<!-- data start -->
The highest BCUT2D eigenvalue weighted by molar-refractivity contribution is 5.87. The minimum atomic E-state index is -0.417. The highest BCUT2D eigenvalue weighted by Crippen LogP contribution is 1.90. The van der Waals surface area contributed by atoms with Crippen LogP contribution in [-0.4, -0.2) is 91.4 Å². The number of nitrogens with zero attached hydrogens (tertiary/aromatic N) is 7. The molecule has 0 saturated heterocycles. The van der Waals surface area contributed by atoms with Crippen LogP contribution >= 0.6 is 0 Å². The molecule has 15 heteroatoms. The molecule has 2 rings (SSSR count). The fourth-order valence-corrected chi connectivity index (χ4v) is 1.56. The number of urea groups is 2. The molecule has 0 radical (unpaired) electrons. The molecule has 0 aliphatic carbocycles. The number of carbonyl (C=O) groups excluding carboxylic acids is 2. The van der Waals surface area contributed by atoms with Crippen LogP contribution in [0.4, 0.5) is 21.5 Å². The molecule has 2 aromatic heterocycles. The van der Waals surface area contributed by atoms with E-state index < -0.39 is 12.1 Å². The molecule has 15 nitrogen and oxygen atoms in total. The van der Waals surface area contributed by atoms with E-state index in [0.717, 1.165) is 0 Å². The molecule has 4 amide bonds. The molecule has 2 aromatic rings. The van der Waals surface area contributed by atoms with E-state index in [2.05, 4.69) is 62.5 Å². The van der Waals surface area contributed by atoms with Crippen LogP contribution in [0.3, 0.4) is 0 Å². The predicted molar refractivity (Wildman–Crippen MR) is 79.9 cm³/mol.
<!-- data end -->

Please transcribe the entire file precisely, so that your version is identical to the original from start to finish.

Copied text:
The highest BCUT2D eigenvalue weighted by molar-refractivity contribution is 5.87. The minimum atomic E-state index is -0.417. The highest BCUT2D eigenvalue weighted by Crippen LogP contribution is 1.90. The van der Waals surface area contributed by atoms with Crippen LogP contribution in [-0.4, -0.2) is 91.4 Å². The number of nitrogens with zero attached hydrogens (tertiary/aromatic N) is 7. The molecule has 0 saturated heterocycles. The van der Waals surface area contributed by atoms with Crippen LogP contribution >= 0.6 is 0 Å². The molecule has 15 heteroatoms. The molecule has 2 rings (SSSR count). The fourth-order valence-corrected chi connectivity index (χ4v) is 1.56. The number of urea groups is 2. The molecule has 0 radical (unpaired) electrons. The molecule has 0 aliphatic carbocycles. The number of carbonyl (C=O) groups excluding carboxylic acids is 2. The van der Waals surface area contributed by atoms with Crippen LogP contribution in [0.4, 0.5) is 21.5 Å². The molecule has 2 aromatic heterocycles. The van der Waals surface area contributed by atoms with E-state index < -0.39 is 12.1 Å². The molecule has 15 nitrogen and oxygen atoms in total. The van der Waals surface area contributed by atoms with E-state index in [0.717, 1.165) is 0 Å². The molecule has 4 amide bonds. The molecule has 2 aromatic rings. The van der Waals surface area contributed by atoms with E-state index in [2.05, 4.69) is 62.5 Å². The van der Waals surface area contributed by atoms with Crippen LogP contribution in [0.3, 0.4) is 0 Å². The predicted molar refractivity (Wildman–Crippen MR) is 79.9 cm³/mol.